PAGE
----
Wooden Plug

Discussion in 'Electricians' Talk' started by The Dormouse, Apr 29, 2007.

  1. The Dormouse

    The Dormouse New Member

    Some time ago I became aware of a wooden bayonet plug which had been rolling around in the bottom of the family tool box for as long as I could remember. This rare item presumably dated from before the invention of bakelite, I guess it might be made of beech. It must have been very time consuming to machine the threads retaining the two parts & the contact recesses.

    As it had only survived by some miracle, I donated it to a local museum at Hall Place Bexley, where anyone who thinks this is a wind-up can see it. I took two photos of it years ago with a primitive digital camera, one assembled & the other with the top removed. Here they are courtesy of S/fix & Photobucket

    http://i168.photobucket.com/albums/u170/DORMICE40/plug1.jpg

    http://i168.photobucket.com/albums/u170/DORMICE40/plug2.jpg
     
  2. unphased

    unphased Screwfix Select

    Looks like it was designed to be used as a bayonet plug in a light fitting pendant. Quite common in the early part of the century and quite unpopular with the fire brigade I would imagine.

    UP
     
  3. I have a couple of those that i found on top of a old wooden fuse box i changed. There was also a 'tree' of bakelight 5A roundpin 3 way adapters
     
  4. ban-all-sheds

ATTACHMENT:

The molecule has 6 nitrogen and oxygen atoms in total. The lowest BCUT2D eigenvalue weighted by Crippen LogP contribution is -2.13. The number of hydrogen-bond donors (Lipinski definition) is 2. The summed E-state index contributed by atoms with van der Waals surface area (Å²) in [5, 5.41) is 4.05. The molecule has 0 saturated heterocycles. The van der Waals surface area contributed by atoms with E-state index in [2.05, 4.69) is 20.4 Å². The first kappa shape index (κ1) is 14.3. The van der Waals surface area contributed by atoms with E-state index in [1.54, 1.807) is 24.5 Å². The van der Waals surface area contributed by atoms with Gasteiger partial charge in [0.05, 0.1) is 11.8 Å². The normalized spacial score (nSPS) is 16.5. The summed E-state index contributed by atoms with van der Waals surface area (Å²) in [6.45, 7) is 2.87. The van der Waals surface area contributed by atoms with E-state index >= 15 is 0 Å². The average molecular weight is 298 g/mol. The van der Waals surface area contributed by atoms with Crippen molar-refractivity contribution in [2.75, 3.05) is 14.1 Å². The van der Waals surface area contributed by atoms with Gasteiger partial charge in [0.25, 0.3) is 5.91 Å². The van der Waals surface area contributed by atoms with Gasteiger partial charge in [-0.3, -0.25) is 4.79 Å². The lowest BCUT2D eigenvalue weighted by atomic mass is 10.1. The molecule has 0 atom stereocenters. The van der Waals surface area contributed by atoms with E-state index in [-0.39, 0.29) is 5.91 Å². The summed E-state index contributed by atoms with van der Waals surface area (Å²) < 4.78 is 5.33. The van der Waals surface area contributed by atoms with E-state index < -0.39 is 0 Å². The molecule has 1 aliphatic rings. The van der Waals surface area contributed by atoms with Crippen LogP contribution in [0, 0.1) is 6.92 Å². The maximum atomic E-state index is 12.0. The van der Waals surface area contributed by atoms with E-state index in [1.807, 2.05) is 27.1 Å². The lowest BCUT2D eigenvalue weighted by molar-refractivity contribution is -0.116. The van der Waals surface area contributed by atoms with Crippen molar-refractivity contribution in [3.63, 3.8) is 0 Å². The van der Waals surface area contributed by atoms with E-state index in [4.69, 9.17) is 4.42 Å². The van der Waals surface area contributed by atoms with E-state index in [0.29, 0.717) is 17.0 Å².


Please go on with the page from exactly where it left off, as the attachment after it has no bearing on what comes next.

ban-all-sheds New Member

    Would have been a very useful addition to a test kit in the days when 99% of luminaires used std BC lamps...
     
  5. ProDave

    ProDave New Member

    I remember when I was a boy, taking power from a light fitting was common practice, but then houses just had one socket per room, if you were lucky. I recall a plastic version (probably bakelite) of this plug, in use with an adaptor that was basically a tee. So you still had a light bulb plugged in, and the plug plugged into the tee adaptor. There was even a switch built into the adaptor to turn the light bulb on and off (so you could leave the power on for the radio, or whatever was plugged in) I recall in our garage, this tee adaptor etc fed a 15A round pin socket so my dad could plug in his electric drill.

    I have a 13A plug that I was given that has another 13A socket built into it's top, so in theory you could stack an unlimited amount of them into each other from 1 socket.

    I also have a bakelite 13A single socket, the type with the fixing screws at the top and bottom, not at the sides.

    By the way, when did they stop having the fixing screws top and bottom and changed to fitting them at the sides. I did some work on an old cottage recently that still had 13A double sockets fixed by 4 screws, two top and two bottom, but the metal back boxes also had screw fixing holes at the sides as well.
     
  6. unphased

    unphased Screwfix Select

    ...you still fitting these then Dave? lol
     
  7. ProDave

    ProDave New Member

    ...you still fitting these then Dave? lol

    No of course not. In this case the customer just wanted the minimum work to make the place safe. They will get it rewired in about 5 years when they build an extension.

    What I did find was these old back boxes with screw tabs top and bottom do not accommodate modern fittings properly. The top and bottom tabs got in the way for part of the internal parts of modern sockets, so I had to bend the top and bottom tabs out of the way. Oh and of course re use the old imperial screws that came out of the old fitting.

    The old (MK) 4 hole fixing double sockets were lethal. You could touch the protruding screw heads from the terminals just with a bare finger.

    I'll ask again, when did they stop making 4 hole (top and bottom) fixing sockets etc. That will help me to date this very old installation.

    I still use my stackable 13A plug with built in socket though :)
     

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